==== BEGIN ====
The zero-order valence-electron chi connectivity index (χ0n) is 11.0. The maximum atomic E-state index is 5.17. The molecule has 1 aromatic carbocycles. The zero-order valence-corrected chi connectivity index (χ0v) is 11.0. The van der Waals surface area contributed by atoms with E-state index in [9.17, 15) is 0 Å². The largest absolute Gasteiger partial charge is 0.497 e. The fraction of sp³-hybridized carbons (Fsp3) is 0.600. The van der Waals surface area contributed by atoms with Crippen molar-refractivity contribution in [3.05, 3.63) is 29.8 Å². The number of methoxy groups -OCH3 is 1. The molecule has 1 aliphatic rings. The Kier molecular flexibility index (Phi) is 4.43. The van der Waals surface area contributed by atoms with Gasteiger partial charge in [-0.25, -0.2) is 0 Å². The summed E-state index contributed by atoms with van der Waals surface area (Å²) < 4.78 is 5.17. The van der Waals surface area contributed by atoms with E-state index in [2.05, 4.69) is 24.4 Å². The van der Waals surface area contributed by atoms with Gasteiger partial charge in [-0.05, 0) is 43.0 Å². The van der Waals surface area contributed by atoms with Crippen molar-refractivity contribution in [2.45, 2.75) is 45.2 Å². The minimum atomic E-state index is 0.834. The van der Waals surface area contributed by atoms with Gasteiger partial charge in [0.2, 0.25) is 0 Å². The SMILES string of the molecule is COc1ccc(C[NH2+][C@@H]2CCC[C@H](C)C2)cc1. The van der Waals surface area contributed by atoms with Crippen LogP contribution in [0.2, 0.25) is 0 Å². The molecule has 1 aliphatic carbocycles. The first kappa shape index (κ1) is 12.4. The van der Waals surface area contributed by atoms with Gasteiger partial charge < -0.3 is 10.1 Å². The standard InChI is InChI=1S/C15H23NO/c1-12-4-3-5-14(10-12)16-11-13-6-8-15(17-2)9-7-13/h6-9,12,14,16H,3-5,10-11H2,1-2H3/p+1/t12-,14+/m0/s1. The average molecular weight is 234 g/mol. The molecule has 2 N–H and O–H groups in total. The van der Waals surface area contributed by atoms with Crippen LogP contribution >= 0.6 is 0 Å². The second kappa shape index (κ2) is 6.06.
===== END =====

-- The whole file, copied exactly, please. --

The zero-order valence-electron chi connectivity index (χ0n) is 11.0. The maximum atomic E-state index is 5.17. The molecule has 1 aromatic carbocycles. The zero-order valence-corrected chi connectivity index (χ0v) is 11.0. The van der Waals surface area contributed by atoms with E-state index in [9.17, 15) is 0 Å². The largest absolute Gasteiger partial charge is 0.497 e. The fraction of sp³-hybridized carbons (Fsp3) is 0.600. The van der Waals surface area contributed by atoms with Crippen molar-refractivity contribution in [3.05, 3.63) is 29.8 Å². The number of methoxy groups -OCH3 is 1. The molecule has 1 aliphatic rings. The Kier molecular flexibility index (Phi) is 4.43. The van der Waals surface area contributed by atoms with Gasteiger partial charge in [-0.25, -0.2) is 0 Å². The summed E-state index contributed by atoms with van der Waals surface area (Å²) < 4.78 is 5.17. The van der Waals surface area contributed by atoms with E-state index in [2.05, 4.69) is 24.4 Å². The van der Waals surface area contributed by atoms with Gasteiger partial charge in [-0.05, 0) is 43.0 Å². The van der Waals surface area contributed by atoms with Crippen molar-refractivity contribution in [2.45, 2.75) is 45.2 Å². The minimum atomic E-state index is 0.834. The van der Waals surface area contributed by atoms with Gasteiger partial charge in [0.2, 0.25) is 0 Å². The SMILES string of the molecule is COc1ccc(C[NH2+][C@@H]2CCC[C@H](C)C2)cc1. The van der Waals surface area contributed by atoms with Crippen LogP contribution in [0.2, 0.25) is 0 Å². The molecule has 1 aliphatic carbocycles. The first kappa shape index (κ1) is 12.4. The van der Waals surface area contributed by atoms with Gasteiger partial charge < -0.3 is 10.1 Å². The standard InChI is InChI=1S/C15H23NO/c1-12-4-3-5-14(10-12)16-11-13-6-8-15(17-2)9-7-13/h6-9,12,14,16H,3-5,10-11H2,1-2H3/p+1/t12-,14+/m0/s1. The average molecular weight is 234 g/mol. The molecule has 2 N–H and O–H groups in total. The van der Waals surface area contributed by atoms with Crippen LogP contribution >= 0.6 is 0 Å². The second kappa shape index (κ2) is 6.06.